Mumbai: For Hitendra Chaturvedi, all it took to wade into the relatively virgin business of reverse logistics were four questions that he, as head of the $400 million (Rs1,956 crore) original equipment manufacturer (OEM) unit of Microsoft Corp.’s Indian unit, once asked his clients.

He asked them the percentage of products they sold that were returned by customers, what it cost to process a return and what percentage of the value of a returned product they managed to eventually recover.

Dreaming big: Hitendra Chaturvedi, founder of RLC, says everyone was so focused on forward logistics that no one cared for reverse logistics.

“They had no answer, and these were the VPs (vice-presidents) of supply chains and country managers," Chaturvedi, 38, says. “The fourth question that scared them was, are you complying with the government’s e-waste regulations?"

Reverse logistics is the process of moving a product from the consumer—the typical final destination—to the manufacturer, the point of origin, for re use or disposal. The process includes the management and the sale of surplus as well as returned equipment and machines from the hardware leasing business.

Shortly after Microsoft asked him to return to the US, in 2000, Chaturvedi decided it was time to start his own business, called Reverse Logistics Co. (RLC), in an industry that is just beginning to be recognized as an integral part of the business supply chain.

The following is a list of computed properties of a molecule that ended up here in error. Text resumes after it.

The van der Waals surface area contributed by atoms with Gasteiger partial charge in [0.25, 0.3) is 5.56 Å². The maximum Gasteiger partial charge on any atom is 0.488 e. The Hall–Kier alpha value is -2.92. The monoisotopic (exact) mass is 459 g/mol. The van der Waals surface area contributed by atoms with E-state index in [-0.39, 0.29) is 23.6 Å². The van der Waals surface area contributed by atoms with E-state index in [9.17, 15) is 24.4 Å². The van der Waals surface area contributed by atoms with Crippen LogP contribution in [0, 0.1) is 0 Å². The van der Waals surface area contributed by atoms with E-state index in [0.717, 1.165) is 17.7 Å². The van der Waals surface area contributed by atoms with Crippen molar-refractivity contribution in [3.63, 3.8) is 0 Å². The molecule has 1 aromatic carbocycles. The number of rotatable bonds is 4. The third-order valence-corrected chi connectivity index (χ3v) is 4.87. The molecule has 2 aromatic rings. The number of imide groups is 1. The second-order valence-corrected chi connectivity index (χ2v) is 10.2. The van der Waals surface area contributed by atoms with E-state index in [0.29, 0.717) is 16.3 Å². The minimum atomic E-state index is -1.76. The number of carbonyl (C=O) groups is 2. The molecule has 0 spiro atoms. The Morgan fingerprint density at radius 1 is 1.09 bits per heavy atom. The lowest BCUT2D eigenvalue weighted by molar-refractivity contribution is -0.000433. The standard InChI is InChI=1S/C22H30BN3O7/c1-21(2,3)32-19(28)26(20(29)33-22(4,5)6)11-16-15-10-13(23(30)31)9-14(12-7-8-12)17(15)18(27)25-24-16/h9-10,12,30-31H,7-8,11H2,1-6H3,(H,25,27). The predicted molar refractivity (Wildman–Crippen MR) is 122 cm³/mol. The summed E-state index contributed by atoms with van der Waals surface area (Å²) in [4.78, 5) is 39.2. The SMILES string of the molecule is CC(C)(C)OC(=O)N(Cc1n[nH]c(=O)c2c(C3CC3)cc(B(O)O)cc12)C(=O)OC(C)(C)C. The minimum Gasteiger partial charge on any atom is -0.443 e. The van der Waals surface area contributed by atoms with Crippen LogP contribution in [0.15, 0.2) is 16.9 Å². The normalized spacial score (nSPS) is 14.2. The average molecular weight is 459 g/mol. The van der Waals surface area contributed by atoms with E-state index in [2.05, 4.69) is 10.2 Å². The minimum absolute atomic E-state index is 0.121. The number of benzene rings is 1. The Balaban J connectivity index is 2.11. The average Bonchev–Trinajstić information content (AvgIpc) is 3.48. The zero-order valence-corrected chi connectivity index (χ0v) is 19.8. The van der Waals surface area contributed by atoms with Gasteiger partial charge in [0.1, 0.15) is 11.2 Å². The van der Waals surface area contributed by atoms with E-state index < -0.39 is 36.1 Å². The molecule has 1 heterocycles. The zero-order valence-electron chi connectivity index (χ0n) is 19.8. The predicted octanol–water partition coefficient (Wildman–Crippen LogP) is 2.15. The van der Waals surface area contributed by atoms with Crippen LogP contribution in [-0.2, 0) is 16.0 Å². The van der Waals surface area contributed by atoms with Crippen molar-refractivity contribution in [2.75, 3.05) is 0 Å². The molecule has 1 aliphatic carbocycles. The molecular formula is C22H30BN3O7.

Under normal circumstances when, say, in case a new laptop turns out to be defective, the consumer would return it to the retailer, who returns it to the distributor, who in turn gives it back to the manufacturer. This causes consumer dissatisfaction, cash lockdown for the retailer, and a rise in the distributor’s inventory. This is where a reverse logistics company steps in to reduce the time and cost involved in the backward chain.

Only a handful of specialists, such as New Delhi-based RT Outsourcing, Kolkata-based Ltd, and Yantra Solutions Pvt. Ltd, the India business of Massachusetts-based Yantra Corp., are active in the business. Wipro Technologies, India’s third largest software services provider, has its own reverse logistics division.

According to Chaturvedi, in India, aftermarket returns that form part of the reverse logistics industry are estimated at $10-15 billion.

Aftermarket is the secondary market that supplies accessories, spare parts, second-hand equipment, and other goods and services used in the repair and maintenance of returned products.

In contrast, the logistics industry contributes around 13% of India’s $1 trillion gross domestic product (GDP).

“Reverse logistics is a loss-making venture here. Everybody was (so) focused on forward logistics that nobody cared about reverse logistics," said Chaturvedi, who has in the past worked in the US with Newgistics, a reverse logistics company funded by Texas-based Austin Ventures in 2000.

Forward logistics includes all the procedures involved in moving the product from the manufacturer to the consumer.